Routine user maintenance is unnecessary. The OS runs the periodic tasks automatically. Permissions repair is a placebo task that people new to MacOS X convinced themselves is important. All it does is to set the permissions of the application to match those in the application's receipt. This is done automatically when you install new software on your machine.

My advice is a twist on an old exclaim: "Do just do something, stand there." Allowing your Mac to take care of itself is the best thing that you can do to keep it working properly. But, no. Many new OS X users feel that they absolutely must do something. However, there is nothing useful for them to do. So they insist on performing useless tasks.

The time and energy that you spend worrying about finding some useless maintenance task to perform would be better spent using for Mac for productive work or entertainment.
 

thekev

macrumors 604
Aug 5, 2010
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Actually the last time I used Windows was pre-XP . Defrag is still around I thought things didn't change. It still tells you that you need to defrag though.

Do you have any suggestions for regular OS X maintenance ?
I do the Sudo Periodic and Permission repair regularly
Permissions repair only fixes very specific things. You might run it after an installation in case anything is changed, but most of the time it's unnecessary. I've never had Windows 7 tell me to defrag, and I'm not sure what would prompt that. Whenever someone brings up defragging as an OSX vs Windows thing, I know their last experience with Windows was during the 1990s. A lot of the maintenance stuff is outdated. As an example onyx still has a pre-binding setting in its optimizations. I am fairly certain that hasn't been relevant since Jaguar or earlier. My point regarding disk warrior is that the graphic will basically look that way on any disk where you haven't run disk warrior. The way things are written by default is different from their optimization. I found the disks to hang less, especially externals. I probably wouldn't suggest buying it though. If you already owned a copy, I would say run it ever 6 months or so.
 

MacBH928

macrumors 601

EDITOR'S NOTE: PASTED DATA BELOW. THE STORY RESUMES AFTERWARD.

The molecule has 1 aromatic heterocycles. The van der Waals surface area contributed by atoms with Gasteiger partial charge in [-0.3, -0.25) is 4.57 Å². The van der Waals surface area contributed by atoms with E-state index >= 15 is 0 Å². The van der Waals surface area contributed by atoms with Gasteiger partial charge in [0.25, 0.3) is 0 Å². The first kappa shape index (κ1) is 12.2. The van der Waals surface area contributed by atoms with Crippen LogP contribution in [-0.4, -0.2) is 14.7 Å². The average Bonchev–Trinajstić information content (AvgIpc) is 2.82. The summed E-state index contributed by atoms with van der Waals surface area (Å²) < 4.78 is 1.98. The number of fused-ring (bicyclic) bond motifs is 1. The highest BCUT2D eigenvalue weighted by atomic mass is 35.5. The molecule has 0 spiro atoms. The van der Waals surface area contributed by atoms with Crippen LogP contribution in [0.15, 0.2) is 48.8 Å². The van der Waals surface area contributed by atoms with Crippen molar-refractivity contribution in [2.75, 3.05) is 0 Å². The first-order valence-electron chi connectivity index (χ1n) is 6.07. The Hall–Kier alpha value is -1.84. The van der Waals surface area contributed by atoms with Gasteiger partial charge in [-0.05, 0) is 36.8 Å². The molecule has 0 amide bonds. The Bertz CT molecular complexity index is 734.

Original poster
May 17, 2008
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@MisterMe

I have been running computers daily for about 16 years and they always had maintenance software to be run. If things have changed I am sorry, most people who are not technical still get sold maintenance tools like Onyx and are told to run repair permission .

If it was unnecessary maybe they should have advertised the OS as so. Whenever any issue rises up about every site out there says , run maintenance software.

Microsoft should ditch the defrag tool too and advertise "No more defraging"
 

MisterMe

macrumors G4
Jul 17, 2002
10,648
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USA
@MisterMe

I have been running computers daily for about 16 years and they always had maintenance software to be run. If things have changed I am sorry, most people who are not technical still get sold maintenance tools like Onyx and are told to run repair permission .

If it was unnecessary maybe they should have advertised the OS as so. Whenever any issue rises up about every site out there says , run maintenance software.

Microsoft should ditch the defrag tool too and advertise "No more defraging"
I have used Macs since 1989. I used MS-DOS, CP/M, and TRS-80 before that. I have also used IBM VS on IBM mainframes.

I can state without fear of contradiction that what your statement is nonsense. Computer problems are not generic to computers. Computer problems are generic to poorly designed computer hardware and software.

Another thing. You clearly don't understand advertising. As a rule of thumb, companies don't advertise the designed-in quality features of their products. They advertise the fixes to their crappy products or the addition of features that were heretofore missing.

When you see "50% tastier" on the box of Puffy Smacks breakfast cereal, it does not mean the Puffy Smacks is 50% tastier than Rice Yummies. It means that Crap Foods has added sugar to the puffed cardboard that was the old version of Puffy Smacks.